I agree, Dylan, that fraternities are not entirely to blame and that there is a larger issue that needs to be addressed. Still, it seems to me that fraternities are exacerbating this problem. As you pointed out, the "brother" mentality of fraternities allows young men to do things that are outright wrong. I think this is especially dangerous in a college setting--freshman who join fraternities often do so because they feel insecure and are looking for a guaranteed social group. This vulnerability puts them at risk of compromising their self-respect, dignity, and morals. Why do young pledges allow themselves to be so brutally hazed by their frat brothers? Not only do they allow it, but they willingly subject themselves to it. I have a huge problem with the mentality that "they did it to us, so we do it to them" mentality that I often hear to justify hazing. What if rape victims adopted this mentality? Furthermore, the essence of fraternities and sororities is exclusion. You are accepted or rejected not based off your skill set or knowledge, as you would be if you were considered for a sports team or math league. Instead, you are accepted or rejected based off of your coolness, your personality, or your looks. The power of exclusion allows members of frats to adopt a mindset that they are above others, which I think contributes to the abuse of women.I am really not trying to say that fraternities are the source of the problem. Clearly they're not. But I feel strongly that there are many ways in which Greek life fuels the problem by providing both the justification and mentality necessary for young men to engage in such behavior.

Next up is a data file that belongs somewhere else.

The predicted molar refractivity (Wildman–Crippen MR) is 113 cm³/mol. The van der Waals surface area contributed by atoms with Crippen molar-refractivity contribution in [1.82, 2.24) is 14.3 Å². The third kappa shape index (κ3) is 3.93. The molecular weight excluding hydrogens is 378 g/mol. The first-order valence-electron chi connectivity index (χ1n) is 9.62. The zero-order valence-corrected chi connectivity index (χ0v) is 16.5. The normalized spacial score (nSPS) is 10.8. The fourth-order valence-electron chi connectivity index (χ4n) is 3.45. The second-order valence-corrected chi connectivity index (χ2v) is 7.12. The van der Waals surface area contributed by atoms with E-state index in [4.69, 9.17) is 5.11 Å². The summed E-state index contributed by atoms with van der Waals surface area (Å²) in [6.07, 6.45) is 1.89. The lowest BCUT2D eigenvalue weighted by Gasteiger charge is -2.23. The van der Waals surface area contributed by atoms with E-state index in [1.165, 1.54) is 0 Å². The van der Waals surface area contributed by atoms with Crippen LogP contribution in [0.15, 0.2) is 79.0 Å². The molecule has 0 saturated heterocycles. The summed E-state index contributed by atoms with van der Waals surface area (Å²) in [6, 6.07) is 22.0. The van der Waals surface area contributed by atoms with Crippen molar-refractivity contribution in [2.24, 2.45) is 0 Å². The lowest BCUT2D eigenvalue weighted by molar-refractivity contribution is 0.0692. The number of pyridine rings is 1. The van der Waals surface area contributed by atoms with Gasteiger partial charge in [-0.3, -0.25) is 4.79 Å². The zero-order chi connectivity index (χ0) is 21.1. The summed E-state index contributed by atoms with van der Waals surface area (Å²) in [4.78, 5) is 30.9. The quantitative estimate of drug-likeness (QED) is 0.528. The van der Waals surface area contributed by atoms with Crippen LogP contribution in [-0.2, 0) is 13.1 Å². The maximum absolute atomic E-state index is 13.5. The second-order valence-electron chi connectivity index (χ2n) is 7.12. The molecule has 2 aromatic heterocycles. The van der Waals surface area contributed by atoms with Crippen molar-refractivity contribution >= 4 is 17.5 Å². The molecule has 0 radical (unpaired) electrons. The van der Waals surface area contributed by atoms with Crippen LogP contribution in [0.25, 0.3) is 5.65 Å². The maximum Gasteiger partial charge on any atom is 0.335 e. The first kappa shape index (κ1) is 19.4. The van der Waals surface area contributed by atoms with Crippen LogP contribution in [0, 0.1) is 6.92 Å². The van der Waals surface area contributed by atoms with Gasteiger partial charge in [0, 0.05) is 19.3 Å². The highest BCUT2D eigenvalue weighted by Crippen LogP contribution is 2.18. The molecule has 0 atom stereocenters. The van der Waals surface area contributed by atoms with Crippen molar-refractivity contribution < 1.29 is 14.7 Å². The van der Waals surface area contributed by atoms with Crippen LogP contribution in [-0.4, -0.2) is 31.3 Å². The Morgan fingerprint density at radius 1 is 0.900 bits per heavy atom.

I agree with you, Peter, mostly. I especially agree with your point about sports teams acting in similar ways if frats didn't exist. I disagree, however, with your notion that this is less of a problem at small, non-Southern schools. I can see why you'd say that having to see the victim again would deter many men from raping someone at a small school. But I know a girl who faced a situation eerily similar to the one described in this article, and she went to Stanford. While Stanford has housed frats, only a small portion of the student body is involved in Greek life, so I would definitely not say that Stanford is like a Southern school in that the "frat and man culture" is very pronounced. In fact, I'd say the opposite about Stanford. This girl I know quite well was sexually assaulted by a frat guy in a similar way to the girl in this article. She went through a lengthy judicial process to try to get the guy kicked out. Originally, he was forced to leave the school until the girl graduated, but after his parents complained, he was allowed back on campus with a restraining order. The order is entirely ineffective and he sees the girl all the time. I guess my point is that the assumptions your making are not always true. I don't think many schools have strict enough punishment for sexual assault. The power and influence of the perpetrator, their families, and their fraternities all play a role as well. And I don't think Hamilton is at all a safe haven when it comes to sexual assault just because of its size.